I'm trying to use a regular expression to erase only the matching part of an string. I'm using the preg_replace function and have tried to delete the matching text by putting parentheses around the matching portion. Example:


This replaces the entire string with '' though. I only want to erase text2, but leave text1 and text3 intact. How can I match and replace just the part of the string that matches?


There is an alternative to using text1 and text3 in the match pattern and then putting them back in via the replacement string. You can use assertions like this:

preg_replace('/(?<=text1)(text2)(?=text3)/', "", $txt);

This way the regular expression looks just for the presence, but does not take the two strings into account when applying the replacement.

http://www.regular-expressions.info/lookaround.html for more information.

  • 3
    Backreferences may be preferable if your lookbehind pattern does not produce a fixed length match – leo Jul 30 '14 at 17:03
  • There're no needs to capture text2 – Toto Nov 24 '16 at 19:31

Use backreferences (i.e. brackets) to keep only the parts of the expression that you want to remember. You can recall the contents in the replacement string by using $1, $2, etc.:

  • This is definitely the most simple solution – Milan Simek Sep 18 '18 at 23:43

Try this:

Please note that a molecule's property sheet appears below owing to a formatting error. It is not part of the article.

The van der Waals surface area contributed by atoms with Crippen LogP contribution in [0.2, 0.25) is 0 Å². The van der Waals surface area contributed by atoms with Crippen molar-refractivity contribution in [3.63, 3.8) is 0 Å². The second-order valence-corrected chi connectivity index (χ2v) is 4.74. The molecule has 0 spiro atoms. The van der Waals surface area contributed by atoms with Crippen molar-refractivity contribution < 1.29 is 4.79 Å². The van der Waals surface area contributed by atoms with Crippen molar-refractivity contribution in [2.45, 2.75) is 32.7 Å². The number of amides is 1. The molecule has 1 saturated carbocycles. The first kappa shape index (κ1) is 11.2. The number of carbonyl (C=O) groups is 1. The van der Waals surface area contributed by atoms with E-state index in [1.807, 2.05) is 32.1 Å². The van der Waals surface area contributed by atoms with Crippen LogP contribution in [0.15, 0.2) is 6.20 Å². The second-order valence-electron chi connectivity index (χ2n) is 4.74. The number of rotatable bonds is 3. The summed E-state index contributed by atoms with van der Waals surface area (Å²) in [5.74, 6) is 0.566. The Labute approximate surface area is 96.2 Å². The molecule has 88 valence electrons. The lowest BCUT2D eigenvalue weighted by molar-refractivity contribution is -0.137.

$text = preg_replace("'(text1)text2(text3)'is", "$1$2", $text);

Hope it works!

Edit: changed \\1\\2 to $1$2 which is the recommended way.

  • 5
    Please use $n instead of \\n. – NikiC Feb 4 '11 at 13:03
  • @NikiC is it only style or you have some reason behind it? – aorcsik Jan 29 '14 at 19:51
  • 3
    Use of $n over \\n is the official recommendation, quoting the manual: "[...] may contain references of the form \\n or (since PHP 4.0.4) $n, with the latter form being the preferred one". I don't know the exact reasoning behind this, but the $ syntax is at least a) more readable and b) has support for ${n} as well. Maybe there are additional reasons. – NikiC Jan 29 '14 at 23:26
  • @NikiC so it is indeed a recommendation, I'll keep it in mind, thanks! It's hard to leave behind old habits. – aorcsik Jan 30 '14 at 11:04
  • 2
    Better use this in 2018: dk2.php.net/manual/en/function.preg-replace-callback.php – Andreas Riedmüller Feb 2 '18 at 12:35

The simplest way has been mentioned several types. Another idea is lookahead/lookback, they're overkill this time but often quite useful.

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